2 Reasons Why Rejection Feels So Agonizing
Being rejected can hurt us more than physical pain. Here's why.
By Mark Travers, Ph.D. | January 23, 2024
A 2023 study published in the Journal of Personality and Social Psychology examined how two types of social rejection, "warmth rejection" and "competence rejection" influence an individual's behavior in different ways.
Research shows that we experience emotional pain as a response to facing criticism, betrayal, active disassociation with someone (such as going through a breakup) passive disassociation (such as feeling left out by friends) and being teased or underappreciated.
Researchers suggest that it is the implications of these rejection events, such as a sense of loss or feeling unworthy of appreciation, that cause hurt and influence our behavioral responses thereafter.
Here's how the two types of social rejection impact human behavior, according to the 2023 study.
1. Warmth Rejection
Warmth rejection refers to the experience of being excluded, dismissed or socially rejected based on qualities related to interpersonal warmth, kindness, friendliness or a perceived lack of empathy. A 2020 study found that an individual may be rejected if they are perceived as cold, unfriendly, unsympathetic or emotionally distant. Warmth rejection usually results in feelings of sadness.
Additionally, according to the "need-threat model," when our fundamental psychological needs—including the need for belongingness, self-esteem, control and a meaningful existence—are threatened or unfulfilled due to rejection or exclusion, individuals strive to restore or reinforce these needs, guided by their survival instinct to maintain social groups.
An individual's warmth is intrinsically linked to the welfare and interests of others. Diminished warmth, exemplified by coldness or unfriendliness, directly impacts others negatively and serves as a signal that an individual is not favored by others, which hampers the fulfillment of belongingness.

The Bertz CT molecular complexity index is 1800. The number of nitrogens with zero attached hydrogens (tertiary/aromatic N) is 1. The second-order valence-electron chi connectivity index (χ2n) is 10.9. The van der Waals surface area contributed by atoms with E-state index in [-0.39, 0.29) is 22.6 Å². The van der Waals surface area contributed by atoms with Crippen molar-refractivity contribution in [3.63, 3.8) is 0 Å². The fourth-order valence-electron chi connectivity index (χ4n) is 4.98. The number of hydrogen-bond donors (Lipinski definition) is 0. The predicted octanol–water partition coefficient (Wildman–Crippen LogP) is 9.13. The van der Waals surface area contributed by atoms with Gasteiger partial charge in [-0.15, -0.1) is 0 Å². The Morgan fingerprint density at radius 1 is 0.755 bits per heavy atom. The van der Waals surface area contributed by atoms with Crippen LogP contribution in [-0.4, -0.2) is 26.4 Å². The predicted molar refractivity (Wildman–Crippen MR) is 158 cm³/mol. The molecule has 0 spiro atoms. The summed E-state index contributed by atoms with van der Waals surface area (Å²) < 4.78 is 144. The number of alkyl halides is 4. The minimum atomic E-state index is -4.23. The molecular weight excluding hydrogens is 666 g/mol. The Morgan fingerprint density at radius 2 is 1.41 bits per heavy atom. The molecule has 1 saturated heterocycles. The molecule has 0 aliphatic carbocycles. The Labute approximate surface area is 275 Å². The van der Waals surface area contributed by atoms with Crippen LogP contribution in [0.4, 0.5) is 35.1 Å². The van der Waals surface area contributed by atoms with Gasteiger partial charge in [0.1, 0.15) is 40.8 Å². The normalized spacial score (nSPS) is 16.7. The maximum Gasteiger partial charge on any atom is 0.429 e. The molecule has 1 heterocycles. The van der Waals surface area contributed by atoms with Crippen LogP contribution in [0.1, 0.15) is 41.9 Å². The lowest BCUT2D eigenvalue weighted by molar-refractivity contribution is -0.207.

Researchers discovered that when individuals perceive that they have been rejected due to their levels of warmth, their need to socially belong is threatened. Consequently, individuals begin to focus less on themselves and more on connecting with others to restore their sense of belonging.
In the study, those who experienced warmth-rejection showed more interest in forming new friendships, perceived others as more sociable and exhibited more affiliative behaviors compared to those who felt rejected for other reasons.
2. Competence Rejection
Competence rejection refers to a form of social exclusion or rejection that occurs when an individual perceives or experiences being dismissed, excluded or devalued based on their perceived lack of skills, abilities, intelligence or effectiveness in handling certain tasks or situations. This type of rejection can lead to feelings of inadequacy, diminished self-esteem and often triggers anger.
Researchers found that similar to having one's belongingness needs threatened, perceiving competence rejection threatens one's need for self-efﬁcacy. This refers to a person's belief in their ability to successfully accomplish specific tasks, goals or handle challenges.
Unlike warmth rejection, threats to self-efficacy drive individuals to focus more on themselves than connecting with others. This heightened self-focus stems from the need to maintain a positive social image of one's abilities and tends to enhance self-awareness of perceived shortcomings, prompting individuals to allocate mental resources towards self-improvement.
The researchers explain, "Competent individuals are perceived as having a high social status, which positively predicts their sense of control over social resources and other people. As a result, incompetence means that the person is weaker or lower than others in the social rank, which may thwart their sense of control."
When one experiences competence rejection, it happens against their will and compromises their sense of control over their life experiences, which they then work towards taking back.
Individuals may perceive themselves as being rejected by others based on their perceived warmth and competence, even when the actual reasons remain unclear. Understanding how rejection is perceived can significantly enhance our comprehension of its effects.
Coping with rejection is challenging, yet reflecting on our reactions allows for a more objective evaluation of rejection events. Experiencing rejection doesn't necessarily reflect our worth or abilities. It is important to practice self-acceptance and learn from these experiences without internalizing them or diminishing our self-worth. This mindset shift paves the way for personal growth and improved emotional well-being.
Unsure where you fall on the spectrum of rejection sensitivity? This evidence-based personality assessment can help you gain clarity: Highly Sensitive Person Questionnaire
A similar version of this article can also be found on Forbes.com, here.